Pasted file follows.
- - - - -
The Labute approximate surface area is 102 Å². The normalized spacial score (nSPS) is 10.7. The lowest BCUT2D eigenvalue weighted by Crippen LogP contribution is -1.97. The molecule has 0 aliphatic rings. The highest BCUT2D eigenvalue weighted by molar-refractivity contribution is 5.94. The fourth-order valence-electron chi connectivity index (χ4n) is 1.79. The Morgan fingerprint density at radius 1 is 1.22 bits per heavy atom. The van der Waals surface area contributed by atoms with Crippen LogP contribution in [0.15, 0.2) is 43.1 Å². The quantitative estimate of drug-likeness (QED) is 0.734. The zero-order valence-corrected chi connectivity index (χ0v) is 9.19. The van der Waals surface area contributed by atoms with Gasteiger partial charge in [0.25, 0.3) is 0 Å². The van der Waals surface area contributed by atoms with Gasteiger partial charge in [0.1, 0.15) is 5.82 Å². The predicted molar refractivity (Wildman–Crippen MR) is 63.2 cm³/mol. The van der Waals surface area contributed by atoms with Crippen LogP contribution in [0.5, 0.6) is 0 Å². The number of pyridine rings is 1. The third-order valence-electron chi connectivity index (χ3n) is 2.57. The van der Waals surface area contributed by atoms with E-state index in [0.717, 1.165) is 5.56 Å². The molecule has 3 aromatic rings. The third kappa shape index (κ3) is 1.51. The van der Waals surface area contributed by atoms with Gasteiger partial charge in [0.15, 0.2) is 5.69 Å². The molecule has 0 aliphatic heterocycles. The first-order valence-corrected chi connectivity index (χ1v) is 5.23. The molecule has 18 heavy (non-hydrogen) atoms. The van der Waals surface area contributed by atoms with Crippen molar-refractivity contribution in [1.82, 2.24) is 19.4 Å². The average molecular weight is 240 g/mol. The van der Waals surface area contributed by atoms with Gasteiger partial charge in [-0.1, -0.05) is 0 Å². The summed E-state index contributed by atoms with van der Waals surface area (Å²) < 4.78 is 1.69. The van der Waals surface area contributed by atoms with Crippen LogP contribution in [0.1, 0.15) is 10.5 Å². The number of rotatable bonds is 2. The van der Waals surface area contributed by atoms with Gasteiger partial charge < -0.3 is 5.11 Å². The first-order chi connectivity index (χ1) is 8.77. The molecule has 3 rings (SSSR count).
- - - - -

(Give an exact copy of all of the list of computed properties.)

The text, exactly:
The Labute approximate surface area is 102 Å². The normalized spacial score (nSPS) is 10.7. The lowest BCUT2D eigenvalue weighted by Crippen LogP contribution is -1.97. The molecule has 0 aliphatic rings. The highest BCUT2D eigenvalue weighted by molar-refractivity contribution is 5.94. The fourth-order valence-electron chi connectivity index (χ4n) is 1.79. The Morgan fingerprint density at radius 1 is 1.22 bits per heavy atom. The van der Waals surface area contributed by atoms with Crippen LogP contribution in [0.15, 0.2) is 43.1 Å². The quantitative estimate of drug-likeness (QED) is 0.734. The zero-order valence-corrected chi connectivity index (χ0v) is 9.19. The van der Waals surface area contributed by atoms with Gasteiger partial charge in [0.25, 0.3) is 0 Å². The van der Waals surface area contributed by atoms with Gasteiger partial charge in [0.1, 0.15) is 5.82 Å². The predicted molar refractivity (Wildman–Crippen MR) is 63.2 cm³/mol. The van der Waals surface area contributed by atoms with Crippen LogP contribution in [0.5, 0.6) is 0 Å². The number of pyridine rings is 1. The third-order valence-electron chi connectivity index (χ3n) is 2.57. The van der Waals surface area contributed by atoms with E-state index in [0.717, 1.165) is 5.56 Å². The molecule has 3 aromatic rings. The third kappa shape index (κ3) is 1.51. The van der Waals surface area contributed by atoms with Gasteiger partial charge in [0.15, 0.2) is 5.69 Å². The molecule has 0 aliphatic heterocycles. The first-order valence-corrected chi connectivity index (χ1v) is 5.23. The molecule has 18 heavy (non-hydrogen) atoms. The van der Waals surface area contributed by atoms with Crippen molar-refractivity contribution in [1.82, 2.24) is 19.4 Å². The average molecular weight is 240 g/mol. The van der Waals surface area contributed by atoms with Gasteiger partial charge in [-0.1, -0.05) is 0 Å². The summed E-state index contributed by atoms with van der Waals surface area (Å²) < 4.78 is 1.69. The van der Waals surface area contributed by atoms with Crippen LogP contribution in [0.1, 0.15) is 10.5 Å². The number of rotatable bonds is 2. The van der Waals surface area contributed by atoms with Gasteiger partial charge < -0.3 is 5.11 Å². The first-order chi connectivity index (χ1) is 8.77. The molecule has 3 rings (SSSR count).